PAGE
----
"He also likes to do infusions with tequila, usually sticking to summer flavors, like strawberries, blueberries, and watermelon, when tequila-based drink sales spike. "But I did create a winter chocolate-chili tequila cocktail that worked really well.
"McClain sees that more people are thinking of tequila as a year-round drink and experimenting with tequila-based cocktails, especially as a growing number of smaller distilleries offer high-level tequilas. "I think the big brands are being eclipsed now by smaller up-and-coming ones that are good and more affordable," McClain says. "For example, Corzo is along the same lines as Patrón in terms of price point, but in my opinion it's much better tequila, and they do a full line, including reposados and añejos. If you're sipping tequila, that's what I'd suggest."
Agave Mexican Bistro
111 State Street
50 State Street, MA.
"Tequila is delicious, first and foremost," says co-manager Jason A. Morin. "It's versatile and complex. It has history." Morin believes that it's the artistry, process, and rich history of tequila production that allows it to stand on its own, and people in the U.S. are just discovering it. "Producers in Mexico are often comprised of generations of the same family," he says. "For a long time, they've taken great pride in growing and hand selecting the best agave plants, as well as mastering the production and aging processes."
Agave carries more than 90 varieties of tequila and its tequila-based drink roster continues to expand. Their bartenders are encouraged to experiment, creating new cocktails, or using tequila as a replacement for spirits in other classic drink types. The challenge is to select the right tequila that will pull out and balance all the flavors. "Silver or blanco tequilas provide a blank slate of flavor, often noted as agave-forward, meaning that you taste the agave plant more boldly," Morin says. "That blend of floral and citrus flavor of the agave plant tends to combine easily with citrus, fruits, and mixers. It's almost impossible to go wrong.
"The real fun comes in working with reposado or añejo tequilas," he adds. "Due to their distillation, storage, and aging processes, they tend to have a more intricate nose, a wider palette of flavor on the mouth, and brighter finishes.
"Some of the favorite cocktails at Agave include the Añejo Manhattan, a tequila-based takeoff of the traditional Manhattan, the Herradura Margarita, made with both Cointreau and Grand Marnier, and the Paloma, combining tequila and grapefruit juice as the citrus counterpart. And, Morin says, "the perfectly balanced Habanero-Mango-Cucumber Margarita, which uses fresh chilies, mango, and cucumber infused in tequila and then made into a margarita—a fusion of sweet, savory, and spicy in one drink—is amazing."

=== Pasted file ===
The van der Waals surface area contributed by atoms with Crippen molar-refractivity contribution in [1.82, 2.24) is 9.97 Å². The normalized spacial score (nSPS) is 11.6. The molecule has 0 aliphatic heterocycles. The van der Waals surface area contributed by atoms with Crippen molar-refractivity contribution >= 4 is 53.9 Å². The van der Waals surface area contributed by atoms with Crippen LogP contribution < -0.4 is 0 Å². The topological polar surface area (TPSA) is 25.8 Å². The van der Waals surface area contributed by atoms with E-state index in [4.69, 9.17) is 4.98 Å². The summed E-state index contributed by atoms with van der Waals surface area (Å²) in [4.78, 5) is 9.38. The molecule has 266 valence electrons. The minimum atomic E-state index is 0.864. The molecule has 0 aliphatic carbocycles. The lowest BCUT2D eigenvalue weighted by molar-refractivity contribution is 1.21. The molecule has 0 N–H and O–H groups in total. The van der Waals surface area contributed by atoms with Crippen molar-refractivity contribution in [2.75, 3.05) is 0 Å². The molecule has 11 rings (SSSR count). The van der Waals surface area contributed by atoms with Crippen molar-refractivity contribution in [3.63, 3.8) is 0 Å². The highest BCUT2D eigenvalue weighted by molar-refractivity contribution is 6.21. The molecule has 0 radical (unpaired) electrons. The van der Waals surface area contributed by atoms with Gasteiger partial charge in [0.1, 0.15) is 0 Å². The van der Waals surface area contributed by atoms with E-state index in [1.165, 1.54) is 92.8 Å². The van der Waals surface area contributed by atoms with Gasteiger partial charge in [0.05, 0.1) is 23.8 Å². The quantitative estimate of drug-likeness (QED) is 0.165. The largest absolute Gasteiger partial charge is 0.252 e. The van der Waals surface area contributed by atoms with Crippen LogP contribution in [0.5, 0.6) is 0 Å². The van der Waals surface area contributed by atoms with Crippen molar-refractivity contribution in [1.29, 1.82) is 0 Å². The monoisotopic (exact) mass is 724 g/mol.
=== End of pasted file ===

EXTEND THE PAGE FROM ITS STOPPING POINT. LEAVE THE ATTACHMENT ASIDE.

Loco Coco's Tacos
36 Walker Street
It's not surprising that this Mexican restaurant goes through a lot of tequila; in fact, 65 percent of their bar sales is tequila based. Loco Coco's Tacos carries about 60 tequilas, including most of the well-known brands and a couple of mezcals. But Beverage Manager Nicholas Sayer likes to steer customers away from some of the big players. "There are so many other tequilas that we carry that are much better and cost a lot less than the major brands," he says.
Sayer likes to work with Milagro, which comes in silver, reposado, and añejo. "The silver is great, and the añejo, which is aged the longest, has a very subtle profile, unlike some añejos that are aged for a longer period and have a very smoky flavor."
El Jimador, Sayer contends, is the best tequila for the money. "I try to suggest it to our customers. Not only is it smoother than most in its price point, it's also better than some of the higher-end tequilas like Patrón.
"Mezcal is Sayer's personal favorite. "It's a lot more complex due to the smoking of the piña," the ball or core of the agave plant. He uses it in one of his favorite drinks, the Spicy Cucumber. "It is a drink that has many layers, with the smokiness of mezcal, the heat from the jalapeño, and the refreshing sensation from the cucumber."
In the end it's all about personal taste. "I like añejos because I feel they have the most flavor due to the period they spend in oak barrels," Sayer reflects. But, he says, mixing any tequila or mezcal with sodas and juices is not necessary. "I drink all my liquors either neat or on ice because I want to get the full flavor," he says. "A lot of time goes into making tequilas in this age. I want to see what the master distiller is trying to put out by sipping it straight."